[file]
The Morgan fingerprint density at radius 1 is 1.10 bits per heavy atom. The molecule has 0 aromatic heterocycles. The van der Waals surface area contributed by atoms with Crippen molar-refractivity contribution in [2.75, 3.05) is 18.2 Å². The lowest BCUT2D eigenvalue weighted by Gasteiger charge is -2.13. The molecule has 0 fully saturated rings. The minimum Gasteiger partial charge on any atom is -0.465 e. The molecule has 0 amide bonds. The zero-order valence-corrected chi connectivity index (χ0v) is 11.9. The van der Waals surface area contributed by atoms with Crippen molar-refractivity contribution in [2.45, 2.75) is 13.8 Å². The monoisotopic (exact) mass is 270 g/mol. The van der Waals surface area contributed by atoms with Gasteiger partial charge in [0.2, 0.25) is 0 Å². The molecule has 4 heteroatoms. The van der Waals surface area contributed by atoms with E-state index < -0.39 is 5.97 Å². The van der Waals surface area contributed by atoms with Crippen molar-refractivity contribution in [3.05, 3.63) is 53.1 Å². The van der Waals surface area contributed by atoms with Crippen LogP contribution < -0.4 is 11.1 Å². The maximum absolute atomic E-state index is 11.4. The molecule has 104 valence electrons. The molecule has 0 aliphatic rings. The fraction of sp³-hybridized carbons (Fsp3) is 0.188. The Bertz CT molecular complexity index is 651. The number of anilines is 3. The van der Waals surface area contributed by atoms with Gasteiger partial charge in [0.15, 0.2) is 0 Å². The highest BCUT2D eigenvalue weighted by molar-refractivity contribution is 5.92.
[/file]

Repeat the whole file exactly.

The Morgan fingerprint density at radius 1 is 1.10 bits per heavy atom. The molecule has 0 aromatic heterocycles. The van der Waals surface area contributed by atoms with Crippen molar-refractivity contribution in [2.75, 3.05) is 18.2 Å². The lowest BCUT2D eigenvalue weighted by Gasteiger charge is -2.13. The molecule has 0 fully saturated rings. The minimum Gasteiger partial charge on any atom is -0.465 e. The molecule has 0 amide bonds. The zero-order valence-corrected chi connectivity index (χ0v) is 11.9. The van der Waals surface area contributed by atoms with Crippen molar-refractivity contribution in [2.45, 2.75) is 13.8 Å². The monoisotopic (exact) mass is 270 g/mol. The van der Waals surface area contributed by atoms with Gasteiger partial charge in [0.2, 0.25) is 0 Å². The molecule has 4 heteroatoms. The van der Waals surface area contributed by atoms with E-state index < -0.39 is 5.97 Å². The van der Waals surface area contributed by atoms with Crippen molar-refractivity contribution in [3.05, 3.63) is 53.1 Å². The van der Waals surface area contributed by atoms with Crippen LogP contribution < -0.4 is 11.1 Å². The maximum absolute atomic E-state index is 11.4. The molecule has 104 valence electrons. The molecule has 0 aliphatic rings. The fraction of sp³-hybridized carbons (Fsp3) is 0.188. The Bertz CT molecular complexity index is 651. The number of anilines is 3. The van der Waals surface area contributed by atoms with Gasteiger partial charge in [0.15, 0.2) is 0 Å². The highest BCUT2D eigenvalue weighted by molar-refractivity contribution is 5.92.